3. Let soak without agitation.  Really – just let it soak for a while.  Half an hour or 45 minutes is usually enough.  If an item is very soiled, you can swish it around or rub it gently, but be careful – too much abrasion can damage the embroidery threads.
  4. After your item has soaked, lift it gently out of the basin while you run fresh, cool water.  Swish it gently to rinse, and then remove.  DO NOT wring or twist out the water!  That will create wrinkles that will be nearly impossible to remove.  Instead, lay it between layers of bath towels and squeeze the water out.  It’s actually fine to step gently on most items, but pressing firmly with your hands also works.  Unwrap it from the towels and lay it somewhere flat to dry, turning over once or twice if you can to ensure thorough drying.
  5. Once your item is dry, or even better, not quite dry, you’ll want to iron it to get out any wrinkles and restore its crispness.  You’ll want your iron to be quite hot – usually the cotton setting works well – and to be able to produce steam.  Lay your piece face down on at least two layers of terrycloth towels, and press from the back only.  A spritz of water or shot of steam will help get out any stubborn wrinkles.  Be sure to check the front side as you iron – it’s done when the wrinkles are gone and the embroidery looks like it has just been laid on the surface.  It should look quite raised.  Allow to air dry thoroughly, and display proudly!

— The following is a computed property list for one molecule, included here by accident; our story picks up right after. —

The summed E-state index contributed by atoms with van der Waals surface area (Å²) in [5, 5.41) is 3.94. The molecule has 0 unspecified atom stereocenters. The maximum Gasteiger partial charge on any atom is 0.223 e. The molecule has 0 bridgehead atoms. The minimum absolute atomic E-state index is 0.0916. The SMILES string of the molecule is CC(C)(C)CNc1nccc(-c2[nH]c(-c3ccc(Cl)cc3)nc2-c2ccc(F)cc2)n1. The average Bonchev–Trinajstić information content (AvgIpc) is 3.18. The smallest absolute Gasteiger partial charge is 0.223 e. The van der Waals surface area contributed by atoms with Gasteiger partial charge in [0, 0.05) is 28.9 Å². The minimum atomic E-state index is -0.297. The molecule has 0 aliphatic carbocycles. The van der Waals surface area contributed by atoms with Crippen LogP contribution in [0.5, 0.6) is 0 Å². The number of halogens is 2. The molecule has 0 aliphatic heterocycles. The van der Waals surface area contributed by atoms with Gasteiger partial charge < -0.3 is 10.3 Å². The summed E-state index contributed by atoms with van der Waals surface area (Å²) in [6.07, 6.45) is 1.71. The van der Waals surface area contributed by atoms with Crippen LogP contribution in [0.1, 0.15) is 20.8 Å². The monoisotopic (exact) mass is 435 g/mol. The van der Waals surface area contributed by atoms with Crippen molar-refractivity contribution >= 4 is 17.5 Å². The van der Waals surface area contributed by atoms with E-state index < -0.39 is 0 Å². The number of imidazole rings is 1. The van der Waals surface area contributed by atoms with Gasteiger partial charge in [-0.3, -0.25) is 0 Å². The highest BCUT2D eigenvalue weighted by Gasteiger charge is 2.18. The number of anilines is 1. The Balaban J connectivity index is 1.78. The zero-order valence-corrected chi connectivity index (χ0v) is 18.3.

This may seem like a lot of work, but it’s really a very simple procedure.  You can even ignore it for most of the process, so it works well for layering with other tasks.  In the end, a little time and care will go a very long way to keeping your textile treasures in good shape for years to come.

*  If you should notice any stitching becoming loose, or worse, coming off the edges of a piece, to should be looked at by someone who knows how to work Hardanger and feels comfortable repairing it.  While it can be time consuming and rather painstaking work, it can be done by any relatively competent and fearless stitcher who has done Hardanger work.

Laurie Olson Williams

– Laurie Olson Williams

Laurie teaches Hardanger and other needlework, knitting, and spinning classes at Ingebretsen’s. She has a lifelong love of all things fiber and is the the “Laurie” behind Heirlooms by Laurie.

 

Father Son Horns Portrait

Name Game

What does your Scandinavian name mean?

Before the advent of cell phones made telephone books virtually obsolete, the phone books in areas settled by Scandinavians in the United States listed page after page of Johnsons, Andersons, Nelsons, Hansens and even a few Ingebretsens. Their meaning was simple: someone named Ole Andersen, for example, (Andersen in Norwegian and Danish and Andersson in Swedish (the double s is also Icelandic) was the son of Anders. The next generation repeated the process and Ole Andersen’s son Peter became known as Peter Olsen and HIS son John would be John Petersen.